Track Thyself: Quantify Your Life For Productivity, Fun

Want to make a change in your life? Figure out what your life actually looks like in numbers, charts, and maps. These tips and tools get you closer to the quantified, slightly more satisfied self.

There is one kind of personal analytics, or "Quantified Self," that creates mesmerizing visualizations from remarkably in-depth data, as practiced by Nicholas Felton. There is another kind, which involves your Facebook and Twitter acquaintances incessantly sharing the length of their workouts, the location of their lunch, and detailed debriefings on how their infant slept last night. Somewhere in the middle is where you want to be—where personal data tracking really pays off.

There are plenty of tools for tracking just one thing you care about and regularly update on your own—exercise, eating, places you feel comfortable "checking in." But what makes personal data useful and revealing is finding the sweet spot between curiosity and measurable data.

"I think the best way to start is to focus on a question you want to answer or something that you're curious about," wrote Nicholas Felton, crafter of revered annual reports on his life and cofounder of personal tracking tool Daytum, in an email. "For me this started simply enough (how many cups of coffee do I drink in a year?) and progressed to more involved inquiries (how far do I travel in a year?)."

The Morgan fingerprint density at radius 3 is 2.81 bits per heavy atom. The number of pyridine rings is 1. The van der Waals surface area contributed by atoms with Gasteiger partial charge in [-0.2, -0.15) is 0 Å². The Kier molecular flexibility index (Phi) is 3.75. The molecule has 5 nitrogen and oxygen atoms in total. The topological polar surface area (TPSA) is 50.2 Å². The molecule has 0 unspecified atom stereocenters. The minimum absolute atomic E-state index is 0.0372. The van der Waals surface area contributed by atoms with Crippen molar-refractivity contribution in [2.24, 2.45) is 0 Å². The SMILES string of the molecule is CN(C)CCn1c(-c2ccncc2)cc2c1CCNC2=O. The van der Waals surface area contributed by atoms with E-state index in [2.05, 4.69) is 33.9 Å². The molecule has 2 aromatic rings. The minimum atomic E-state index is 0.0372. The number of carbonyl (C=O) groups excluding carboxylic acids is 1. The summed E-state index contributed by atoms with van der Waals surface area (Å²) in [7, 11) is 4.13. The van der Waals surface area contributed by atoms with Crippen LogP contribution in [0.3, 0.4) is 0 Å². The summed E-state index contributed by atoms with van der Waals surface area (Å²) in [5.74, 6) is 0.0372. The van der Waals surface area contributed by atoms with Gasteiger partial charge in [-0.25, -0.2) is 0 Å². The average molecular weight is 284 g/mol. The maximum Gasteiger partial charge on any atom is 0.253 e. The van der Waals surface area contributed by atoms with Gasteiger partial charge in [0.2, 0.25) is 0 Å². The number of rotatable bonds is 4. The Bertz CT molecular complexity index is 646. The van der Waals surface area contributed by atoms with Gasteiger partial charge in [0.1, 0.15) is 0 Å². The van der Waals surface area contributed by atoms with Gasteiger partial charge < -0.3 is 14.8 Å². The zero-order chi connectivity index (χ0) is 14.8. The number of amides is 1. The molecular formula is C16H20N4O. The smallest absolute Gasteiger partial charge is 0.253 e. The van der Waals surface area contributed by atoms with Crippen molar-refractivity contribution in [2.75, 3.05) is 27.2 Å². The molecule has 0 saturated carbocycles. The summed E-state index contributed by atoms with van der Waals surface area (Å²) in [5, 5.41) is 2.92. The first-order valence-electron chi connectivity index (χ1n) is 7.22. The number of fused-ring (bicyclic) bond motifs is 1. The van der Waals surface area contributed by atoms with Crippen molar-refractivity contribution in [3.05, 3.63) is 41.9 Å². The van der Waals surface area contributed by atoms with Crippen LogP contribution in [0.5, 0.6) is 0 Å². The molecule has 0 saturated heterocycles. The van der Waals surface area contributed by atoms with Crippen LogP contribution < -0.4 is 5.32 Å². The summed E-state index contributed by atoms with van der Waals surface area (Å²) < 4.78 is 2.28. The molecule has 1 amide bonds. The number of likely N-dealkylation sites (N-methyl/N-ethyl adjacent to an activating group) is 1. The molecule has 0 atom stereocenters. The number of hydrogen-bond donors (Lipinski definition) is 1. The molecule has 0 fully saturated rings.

You can see exactly how Felton tracks his day in a Slate video from 2010. Some of his findings are just ooh-neat, but others are rather pragmatic. After discovering the per-mile cost of running, based on gym fees, equipment, transportation, and other costs, Felton discovered that, at $5 per mile, he really needed to run more if he was serious about running.

Ready to make your own discoveries into what you actually do with your life? Here’s a few ideas on how to get started.

See How You Actually "Work" with RescueTime

RescueTime led Lifehacker founder and former Work Smart writer Gina Trapani to switch to a standing desk, based on 40-plus hours of sitting each week. WordPress creator Matt Mullenweg created new email rules after RescueTime detailed his inbox time. It’s so impressive that some of its users became investors.

RescueTime watches what you do, on the web alone or across all your computer apps, and keeps you aware and honest about it. Just setting up a weekly report from RescueTime can help you make some big Monday-morning changes, but RescueTime can also butt into your day when you’ve exceeded your self-imposed limits for email, distracting website time, or other time traps. It’s like having your own personal post-hypnosis Peter Gibbons.

Prove to iDoneThis What You Get Done Each Day

Tracking time spent in particular computer apps is a good first step, but it’s not all-inclusive. You’d like to think you get other things done every day, right? Give yourself a moment of truth with iDoneThis, which is, at its heart, just an email sent to you every day, asking what you got done that day.